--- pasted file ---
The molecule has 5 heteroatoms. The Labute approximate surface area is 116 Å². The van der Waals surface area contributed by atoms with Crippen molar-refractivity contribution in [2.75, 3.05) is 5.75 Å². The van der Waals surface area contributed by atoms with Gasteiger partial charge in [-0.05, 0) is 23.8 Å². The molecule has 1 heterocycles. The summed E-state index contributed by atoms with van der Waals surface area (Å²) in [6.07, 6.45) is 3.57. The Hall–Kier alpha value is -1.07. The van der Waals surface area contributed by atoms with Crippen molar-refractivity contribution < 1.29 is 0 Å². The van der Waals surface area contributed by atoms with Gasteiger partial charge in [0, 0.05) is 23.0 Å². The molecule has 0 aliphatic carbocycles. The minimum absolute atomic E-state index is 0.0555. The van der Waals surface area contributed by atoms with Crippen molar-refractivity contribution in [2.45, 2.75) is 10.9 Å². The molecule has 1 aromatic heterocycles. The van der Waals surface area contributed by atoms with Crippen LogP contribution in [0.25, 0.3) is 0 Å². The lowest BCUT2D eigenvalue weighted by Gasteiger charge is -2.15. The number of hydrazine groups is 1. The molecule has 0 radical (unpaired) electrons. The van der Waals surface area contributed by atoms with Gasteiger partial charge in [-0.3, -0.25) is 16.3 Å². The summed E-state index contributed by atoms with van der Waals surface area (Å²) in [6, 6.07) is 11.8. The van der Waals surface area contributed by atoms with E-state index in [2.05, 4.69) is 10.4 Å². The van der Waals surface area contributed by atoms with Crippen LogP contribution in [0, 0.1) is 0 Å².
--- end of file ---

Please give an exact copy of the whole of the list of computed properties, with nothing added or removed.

The molecule has 5 heteroatoms. The Labute approximate surface area is 116 Å². The van der Waals surface area contributed by atoms with Crippen molar-refractivity contribution in [2.75, 3.05) is 5.75 Å². The van der Waals surface area contributed by atoms with Gasteiger partial charge in [-0.05, 0) is 23.8 Å². The molecule has 1 heterocycles. The summed E-state index contributed by atoms with van der Waals surface area (Å²) in [6.07, 6.45) is 3.57. The Hall–Kier alpha value is -1.07. The van der Waals surface area contributed by atoms with Crippen molar-refractivity contribution < 1.29 is 0 Å². The van der Waals surface area contributed by atoms with Gasteiger partial charge in [0, 0.05) is 23.0 Å². The molecule has 0 aliphatic carbocycles. The minimum absolute atomic E-state index is 0.0555. The van der Waals surface area contributed by atoms with Crippen molar-refractivity contribution in [2.45, 2.75) is 10.9 Å². The molecule has 1 aromatic heterocycles. The van der Waals surface area contributed by atoms with Crippen LogP contribution in [0.25, 0.3) is 0 Å². The lowest BCUT2D eigenvalue weighted by Gasteiger charge is -2.15. The number of hydrazine groups is 1. The molecule has 0 radical (unpaired) electrons. The van der Waals surface area contributed by atoms with Gasteiger partial charge in [-0.3, -0.25) is 16.3 Å². The summed E-state index contributed by atoms with van der Waals surface area (Å²) in [6, 6.07) is 11.8. The van der Waals surface area contributed by atoms with E-state index in [2.05, 4.69) is 10.4 Å². The van der Waals surface area contributed by atoms with Crippen LogP contribution in [0, 0.1) is 0 Å².